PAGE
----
By Erika Geiss
Jan 24, 2018
The word “Michigan” is practically synonymous with building and manufacturing.
From the auto industry that made our state famous to the “mighty” Mackinac Bridge that travelers still marvel at decades after its construction, our skilled tradesmen and women have driven us forward practically since statehood.
Yet we have trouble filling jobs in the skilled trades. It’s expected that Michigan will add 15,000 jobs in the professional trades every year through 2024, but we lack people with the training and experience to fill them.
One of the incentives these jobs offer is a good salary. That’s why it’s even more astonishing that special interests are trying to repeal Michigan’s prevailing wage law. These special interests, mostly contractors who hope to be able to pay their employees less, have worked to gather signatures to put the issue before the state Legislature or on the 2018 ballot.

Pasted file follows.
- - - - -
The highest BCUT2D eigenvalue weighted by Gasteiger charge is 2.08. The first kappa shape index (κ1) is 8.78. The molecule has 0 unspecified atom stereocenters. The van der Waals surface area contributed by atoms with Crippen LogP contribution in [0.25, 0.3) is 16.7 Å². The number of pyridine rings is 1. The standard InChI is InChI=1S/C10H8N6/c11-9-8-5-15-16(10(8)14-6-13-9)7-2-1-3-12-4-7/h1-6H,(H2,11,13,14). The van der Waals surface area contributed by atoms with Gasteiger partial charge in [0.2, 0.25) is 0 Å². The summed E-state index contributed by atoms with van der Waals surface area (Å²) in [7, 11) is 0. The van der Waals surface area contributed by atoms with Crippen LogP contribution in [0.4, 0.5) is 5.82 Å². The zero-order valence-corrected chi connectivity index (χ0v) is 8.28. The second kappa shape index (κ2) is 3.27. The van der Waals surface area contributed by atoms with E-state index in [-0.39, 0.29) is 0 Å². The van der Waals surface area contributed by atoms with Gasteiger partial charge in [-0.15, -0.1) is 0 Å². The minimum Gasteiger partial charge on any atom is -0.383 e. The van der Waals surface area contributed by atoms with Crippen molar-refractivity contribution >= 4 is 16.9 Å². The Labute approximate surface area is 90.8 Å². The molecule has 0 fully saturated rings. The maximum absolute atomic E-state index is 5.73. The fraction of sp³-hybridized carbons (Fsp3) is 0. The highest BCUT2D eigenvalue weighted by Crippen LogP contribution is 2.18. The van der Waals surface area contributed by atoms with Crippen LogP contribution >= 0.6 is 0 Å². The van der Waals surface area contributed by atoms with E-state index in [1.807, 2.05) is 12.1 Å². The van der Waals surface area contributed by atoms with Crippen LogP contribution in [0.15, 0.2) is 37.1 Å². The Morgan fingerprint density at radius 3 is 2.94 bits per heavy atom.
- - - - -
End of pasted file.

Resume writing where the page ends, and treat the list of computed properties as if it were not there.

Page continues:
Contrary to what you might have heard, the law doesn’t force companies to pay workers union wages or require that only union workers be hired for a construction job. It stipulates that for state-funded work projects, employees receive a pay rate based on a survey of actual wages and benefits in the area.
Studies suggest that if Michigan’s prevailing wage law is repealed, salaries for construction workers would drop by 20 percent to 50 percent. Just think about what it would be like to have your salary cut in half. Would you want to stay in that job? Most likely, you’d be looking for a new line of work. At a time when Michigan is trying to attract more skilled trades workers, repeal would be a terrible mistake.
Not only does prevailing wage ensure a good quality of life for people who choose these careers, it ensures that our roads and schools are built on time and on budget. It allows the workers to provide for their families and support local businesses while laying the groundwork – quite literally – for a well-built Michigan that will attract further investment.
We must protect Michigan’s prevailing wage law.
State Rep. Erika Geiss (D-Taylor) represents the 12th District.